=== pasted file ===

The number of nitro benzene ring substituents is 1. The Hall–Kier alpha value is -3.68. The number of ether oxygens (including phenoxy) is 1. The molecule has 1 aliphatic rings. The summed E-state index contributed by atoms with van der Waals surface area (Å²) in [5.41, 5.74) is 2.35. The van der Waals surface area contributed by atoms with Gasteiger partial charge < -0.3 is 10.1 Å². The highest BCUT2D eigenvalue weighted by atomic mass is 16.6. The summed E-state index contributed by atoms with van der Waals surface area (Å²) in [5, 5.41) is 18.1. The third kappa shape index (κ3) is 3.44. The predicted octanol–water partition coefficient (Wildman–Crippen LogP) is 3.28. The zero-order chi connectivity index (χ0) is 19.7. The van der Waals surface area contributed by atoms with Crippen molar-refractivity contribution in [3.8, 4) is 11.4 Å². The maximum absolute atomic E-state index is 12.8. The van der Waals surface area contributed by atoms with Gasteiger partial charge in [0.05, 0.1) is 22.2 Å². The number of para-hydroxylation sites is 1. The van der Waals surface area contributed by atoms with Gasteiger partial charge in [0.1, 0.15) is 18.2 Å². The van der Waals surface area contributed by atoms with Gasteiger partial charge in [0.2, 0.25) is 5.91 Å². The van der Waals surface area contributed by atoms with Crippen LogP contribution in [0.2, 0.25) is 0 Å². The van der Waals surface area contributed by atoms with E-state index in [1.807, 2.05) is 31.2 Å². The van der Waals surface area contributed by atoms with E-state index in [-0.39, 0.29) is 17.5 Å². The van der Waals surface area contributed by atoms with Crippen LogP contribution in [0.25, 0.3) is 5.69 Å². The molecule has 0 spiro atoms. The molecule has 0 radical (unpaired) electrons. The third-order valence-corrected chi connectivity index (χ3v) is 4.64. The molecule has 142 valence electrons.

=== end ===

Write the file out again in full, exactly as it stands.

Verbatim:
The number of nitro benzene ring substituents is 1. The Hall–Kier alpha value is -3.68. The number of ether oxygens (including phenoxy) is 1. The molecule has 1 aliphatic rings. The summed E-state index contributed by atoms with van der Waals surface area (Å²) in [5.41, 5.74) is 2.35. The van der Waals surface area contributed by atoms with Gasteiger partial charge < -0.3 is 10.1 Å². The highest BCUT2D eigenvalue weighted by atomic mass is 16.6. The summed E-state index contributed by atoms with van der Waals surface area (Å²) in [5, 5.41) is 18.1. The third kappa shape index (κ3) is 3.44. The predicted octanol–water partition coefficient (Wildman–Crippen LogP) is 3.28. The zero-order chi connectivity index (χ0) is 19.7. The van der Waals surface area contributed by atoms with Crippen molar-refractivity contribution in [3.8, 4) is 11.4 Å². The maximum absolute atomic E-state index is 12.8. The van der Waals surface area contributed by atoms with Gasteiger partial charge in [0.05, 0.1) is 22.2 Å². The number of para-hydroxylation sites is 1. The van der Waals surface area contributed by atoms with Gasteiger partial charge in [0.1, 0.15) is 18.2 Å². The van der Waals surface area contributed by atoms with Gasteiger partial charge in [0.2, 0.25) is 5.91 Å². The van der Waals surface area contributed by atoms with Crippen LogP contribution in [0.2, 0.25) is 0 Å². The van der Waals surface area contributed by atoms with E-state index in [1.807, 2.05) is 31.2 Å². The van der Waals surface area contributed by atoms with E-state index in [-0.39, 0.29) is 17.5 Å². The van der Waals surface area contributed by atoms with Crippen LogP contribution in [0.25, 0.3) is 5.69 Å². The molecule has 0 spiro atoms. The molecule has 0 radical (unpaired) electrons. The third-order valence-corrected chi connectivity index (χ3v) is 4.64. The molecule has 142 valence electrons.